IMG_4393 by jason.killgore, on Flickr

    Copy of DSC01014 by jason.killgore, on Flickr From TH

    IMG_4400 by jason.killgore, on Flickr

    IMG_4409 by jason.killgore, on Flickr


    We topped out sometime around 9 with a plethora of ski choices. Direct east face and east face to Bell Cord looked to both go clean from summit. S couloir was looking firm and not connected at the top, but it would keep the day a little shorter. There was concern that the Cord would be a big nasty runnel, but it also seemed like a classic that shouldn't be missed. And besides, when would it ever be better than early march? The snow was excellent for skiing, but not quite the consolidated spring snowpack we anticipated. Down on-sighting the ledge traverse kept the stress up a bit. Then we entered the Cord and were pleasantly surprised to find that the runnel could be completely avoided for NE facing chalky untracked pow. At one point I tried to mention how good the skiing was, but I was told to zip it, lest we jinx our good fortune. Eventually the chalk gave way to corn, which gave way to ripper mellow slopes all the way back to crater lake.

    IMG_4480 by jason.killgore, on Flickr

    IMG_4495 by jason.killgore, on Flickr

    IMG_3063 by jason.killgore, on Flickr From TH

    IMG_4872 by jason.killgore, on Flickr

    Back at crater lake, the best case scenario was holding up. No ski pen, plenty of stoke. We set our sights on N Maroon.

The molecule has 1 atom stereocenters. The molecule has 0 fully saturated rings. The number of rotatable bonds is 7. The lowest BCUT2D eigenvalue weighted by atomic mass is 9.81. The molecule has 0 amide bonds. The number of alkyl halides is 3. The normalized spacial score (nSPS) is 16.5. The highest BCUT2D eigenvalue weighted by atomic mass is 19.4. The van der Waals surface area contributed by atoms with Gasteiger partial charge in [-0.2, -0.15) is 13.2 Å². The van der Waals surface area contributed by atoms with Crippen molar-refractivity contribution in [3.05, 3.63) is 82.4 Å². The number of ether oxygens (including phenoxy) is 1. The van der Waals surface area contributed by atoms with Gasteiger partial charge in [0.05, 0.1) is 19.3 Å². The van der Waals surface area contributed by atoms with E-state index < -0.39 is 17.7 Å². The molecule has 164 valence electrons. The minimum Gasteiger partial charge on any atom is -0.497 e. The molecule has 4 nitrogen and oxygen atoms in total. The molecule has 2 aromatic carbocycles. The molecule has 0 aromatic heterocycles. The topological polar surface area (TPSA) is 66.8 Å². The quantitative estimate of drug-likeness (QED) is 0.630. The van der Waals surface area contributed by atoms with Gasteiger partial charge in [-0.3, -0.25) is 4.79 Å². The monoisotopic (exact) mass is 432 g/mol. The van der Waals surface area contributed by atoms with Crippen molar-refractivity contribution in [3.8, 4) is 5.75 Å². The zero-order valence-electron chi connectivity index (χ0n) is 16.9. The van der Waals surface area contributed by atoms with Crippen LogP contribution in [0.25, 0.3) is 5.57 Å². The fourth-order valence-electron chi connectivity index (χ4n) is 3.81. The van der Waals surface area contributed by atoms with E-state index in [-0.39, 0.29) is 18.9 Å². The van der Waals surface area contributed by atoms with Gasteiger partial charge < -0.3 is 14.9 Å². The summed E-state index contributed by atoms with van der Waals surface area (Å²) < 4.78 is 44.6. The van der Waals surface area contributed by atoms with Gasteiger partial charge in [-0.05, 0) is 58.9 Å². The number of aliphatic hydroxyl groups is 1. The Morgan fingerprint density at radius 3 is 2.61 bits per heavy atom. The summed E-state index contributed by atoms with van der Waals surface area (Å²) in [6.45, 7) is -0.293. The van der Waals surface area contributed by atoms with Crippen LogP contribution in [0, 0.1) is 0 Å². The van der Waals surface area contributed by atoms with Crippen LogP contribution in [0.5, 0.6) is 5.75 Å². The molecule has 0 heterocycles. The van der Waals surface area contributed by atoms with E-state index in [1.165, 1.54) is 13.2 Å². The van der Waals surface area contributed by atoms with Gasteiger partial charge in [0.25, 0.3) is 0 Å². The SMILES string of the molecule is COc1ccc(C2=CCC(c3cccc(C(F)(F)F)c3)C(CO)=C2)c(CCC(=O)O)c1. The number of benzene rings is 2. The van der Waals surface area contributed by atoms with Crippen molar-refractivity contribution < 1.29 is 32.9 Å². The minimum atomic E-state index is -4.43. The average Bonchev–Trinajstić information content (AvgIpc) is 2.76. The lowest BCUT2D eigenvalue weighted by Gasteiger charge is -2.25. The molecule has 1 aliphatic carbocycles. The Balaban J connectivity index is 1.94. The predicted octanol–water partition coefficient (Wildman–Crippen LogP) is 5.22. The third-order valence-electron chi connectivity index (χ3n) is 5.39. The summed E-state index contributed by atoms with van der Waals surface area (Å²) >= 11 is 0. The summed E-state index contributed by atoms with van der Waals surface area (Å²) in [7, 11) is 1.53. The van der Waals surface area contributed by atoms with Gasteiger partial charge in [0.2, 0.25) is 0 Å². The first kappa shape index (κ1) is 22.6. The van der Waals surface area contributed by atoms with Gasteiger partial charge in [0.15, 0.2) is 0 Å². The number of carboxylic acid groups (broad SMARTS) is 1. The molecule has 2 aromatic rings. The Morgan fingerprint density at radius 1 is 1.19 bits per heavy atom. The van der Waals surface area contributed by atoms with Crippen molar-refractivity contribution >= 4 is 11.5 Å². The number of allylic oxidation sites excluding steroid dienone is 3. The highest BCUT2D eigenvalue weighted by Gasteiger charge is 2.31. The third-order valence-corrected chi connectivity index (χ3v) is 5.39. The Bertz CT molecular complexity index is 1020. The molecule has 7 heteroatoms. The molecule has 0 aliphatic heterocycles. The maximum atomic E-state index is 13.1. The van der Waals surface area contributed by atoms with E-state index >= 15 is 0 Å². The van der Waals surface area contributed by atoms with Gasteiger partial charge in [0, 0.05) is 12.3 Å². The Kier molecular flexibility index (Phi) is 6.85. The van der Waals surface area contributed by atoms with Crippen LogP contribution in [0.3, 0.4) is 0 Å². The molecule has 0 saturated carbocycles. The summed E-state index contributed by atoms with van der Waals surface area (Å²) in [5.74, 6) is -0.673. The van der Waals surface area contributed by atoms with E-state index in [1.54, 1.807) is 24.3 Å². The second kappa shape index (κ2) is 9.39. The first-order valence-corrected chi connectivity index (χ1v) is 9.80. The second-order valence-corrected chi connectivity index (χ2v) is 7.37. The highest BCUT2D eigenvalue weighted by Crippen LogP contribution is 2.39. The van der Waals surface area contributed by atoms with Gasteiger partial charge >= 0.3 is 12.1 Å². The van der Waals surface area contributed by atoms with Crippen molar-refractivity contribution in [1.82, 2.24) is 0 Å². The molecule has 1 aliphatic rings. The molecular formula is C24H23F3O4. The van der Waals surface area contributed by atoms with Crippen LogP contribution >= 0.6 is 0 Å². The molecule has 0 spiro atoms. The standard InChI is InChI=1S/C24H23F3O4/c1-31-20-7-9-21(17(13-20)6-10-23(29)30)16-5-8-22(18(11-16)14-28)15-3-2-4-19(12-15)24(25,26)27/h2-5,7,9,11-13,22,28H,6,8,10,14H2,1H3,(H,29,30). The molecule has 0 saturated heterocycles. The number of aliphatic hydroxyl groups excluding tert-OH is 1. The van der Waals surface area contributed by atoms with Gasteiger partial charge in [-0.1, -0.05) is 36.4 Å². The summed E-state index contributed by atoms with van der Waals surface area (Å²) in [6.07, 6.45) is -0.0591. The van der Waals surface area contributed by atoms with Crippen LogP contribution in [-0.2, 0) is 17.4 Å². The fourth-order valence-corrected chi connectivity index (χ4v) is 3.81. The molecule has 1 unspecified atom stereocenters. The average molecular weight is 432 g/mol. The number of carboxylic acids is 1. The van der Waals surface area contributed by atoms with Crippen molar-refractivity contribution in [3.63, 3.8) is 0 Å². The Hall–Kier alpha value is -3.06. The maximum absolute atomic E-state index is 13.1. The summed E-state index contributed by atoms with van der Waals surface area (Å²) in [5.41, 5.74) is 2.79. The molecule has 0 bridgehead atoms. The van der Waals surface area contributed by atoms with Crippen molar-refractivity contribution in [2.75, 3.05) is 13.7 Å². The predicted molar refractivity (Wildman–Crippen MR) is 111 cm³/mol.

As we skinned the lower pitch, my skins decided they hated me and would rather glop up every step from hot to cold. A fair amount of cursing while trying to keep up, finally got me to the upper valley and our first full view of the face. Looked cold; actually getting shadier instead of warming. One section looked questionably thin, but we figured something must be there. We reached the access couloir and I asked if we could boot early to avoid more glopping. Thankfully the team was okay with that.

    IMG_4983 by jason.killgore, on Flickr

    The snow felt great. Cold and soft. Nonetheless, with the opening traverse exponentially increasing the consequences of a mistake, we dug a pit. (Some layers, low quality shear, no propagation). Still felt heady, but what else could we ask for? The whole climb felt fairly stressful. Compounded by finding that the thin section we saw from below really was that thin and thin meant faceted sugar over rocks. This section would weigh over us for the rest of the climb until we passed it again on skis. Above the thinness we were back on track, eventually catching some day old tracks at the NE ridge. Up through punk rock and we were soon on top.

    DSC01119 by jason.killgore, on Flickr From TH

    The general feeling was tired, dehydrated and a bit scared of the coming descent (at least that's how I felt). We could have waited for hours, but it wouldn't have created any water, nor made the descent seem any mellower. The skiing wouldnt be particularly steep, but the consequence was just so puckering. Luckily, the route gave up just enough to ski clean. Punk rock was pretty easy, but still managed to sacrifice CB's pole. The lower thin crux had navigable spice with good dry-ski beta from TH. Everything else was great skiing. Getting through the thin crux dropped my stress level massively, completing the final traverse even more so. At the base of the face, stoke was all time.